Fate of second visit to Öcalan still uncertain
ANKARA - Hürriyet Daily News
Kurdish politician Ahmet Türk, who was in the first group that visited İmralı, would reportedly be a part of the second visiting group along with BDP deputies Ayla Akat and Sırrı Sakık as well, but the claims were swiftly denied. DAILY NEWS photo, Selahattin SÖNMEZNews reports over a future visit to the imprisoned leader of the outlawed Kurdistan Workers’ Party (PKK) that were swiftly denied on Feb. 1 have heightened already existing doubts over whether lack of communication between parties of “the peace process” are at a level that could eventually lead to stagnation in the process.
Several newspapers reported Feb. 1 that Ahmet Türk – head of the Kurdish umbrella organization the Democratic Society Congress (DTK) and an independent lawmaker – and two deputies of the Peace and Democracy Party (BDP), Ayla Akat and Sırrı Sakık, were allowed by the Justice Ministry to pay the second parliamentarian visit to imprisoned PKK leader Abdullah Öcalan within a few days.
“Reports over a second delegation to visit Mr. Öcalan on İmralı are entirely false. There has been no information conveyed to us. We request that these kinds of reports not be accredited as long as no statement is release by our party,” BDP co-chair Selahattin Demirtaş said on his Twitter account.
However, Deputy Prime Minister Beşir Atalay said “the resolution process is going on productively,” without giving further detail.
The BDP’s Akat, whose name was cited as one of the future visitors, stressed that she didn’t personally receive such information from authorities. “Don’t ask us, but ask the Justice Ministry. Ask those who wrote the reports and let them explain where they got such information,” Akat told Hürriyet Daily News.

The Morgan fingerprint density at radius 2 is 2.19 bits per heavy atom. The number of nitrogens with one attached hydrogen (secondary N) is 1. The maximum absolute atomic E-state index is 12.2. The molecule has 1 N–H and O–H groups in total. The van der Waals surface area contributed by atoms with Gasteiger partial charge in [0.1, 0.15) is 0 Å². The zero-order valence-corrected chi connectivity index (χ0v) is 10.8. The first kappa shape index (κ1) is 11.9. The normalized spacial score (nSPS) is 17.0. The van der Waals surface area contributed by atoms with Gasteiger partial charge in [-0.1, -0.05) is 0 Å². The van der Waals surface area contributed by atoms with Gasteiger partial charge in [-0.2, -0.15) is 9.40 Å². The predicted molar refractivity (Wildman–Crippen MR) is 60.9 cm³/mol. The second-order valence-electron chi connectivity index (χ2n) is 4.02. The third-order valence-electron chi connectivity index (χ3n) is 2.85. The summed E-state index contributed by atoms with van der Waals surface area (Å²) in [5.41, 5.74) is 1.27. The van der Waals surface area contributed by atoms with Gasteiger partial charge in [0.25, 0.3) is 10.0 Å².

The recent initiative called the “peace process” or “İmralı process” refers to recent talks involving Öcalan, who is serving a life sentence on the prison island of İmralı. In late December 2012, Prime Minister Recep Tayyip Erdoğan revealed that intelligence officials were holding talks with Öcalan to convince PKK militants to lay down their arms and withdraw from Turkish soil. On Jan. 3, the BDP’s Akat and Türk were allowed to visit Öcalan as part of the process.
Recently, Turkish media reported that Türk and BDP co-chair Demirtaş were set to pay a second visit to İmralı, but the visit did not occur after the Justice Ministry reportedly refused to grant permission due to the government’s unease over Türk’s criticism of military operations.
Deputy chairman and spokesperson of the ruling Justice and Development Party (AKP) Hüseyin Çelik said Jan. 23 that BDP lawmakers’ second visit to İmralı island might take place soon, stressing that the “peace process” was not deadlocked.
“That the second visit to İmralı island by the BDP lawmakers hasn’t happened does not mean this visit will not take place. It does not mean that the [peace] process is deadlocked, either. We will not be the party who drags this process into a deadlock,” Çelik told reporters at the time.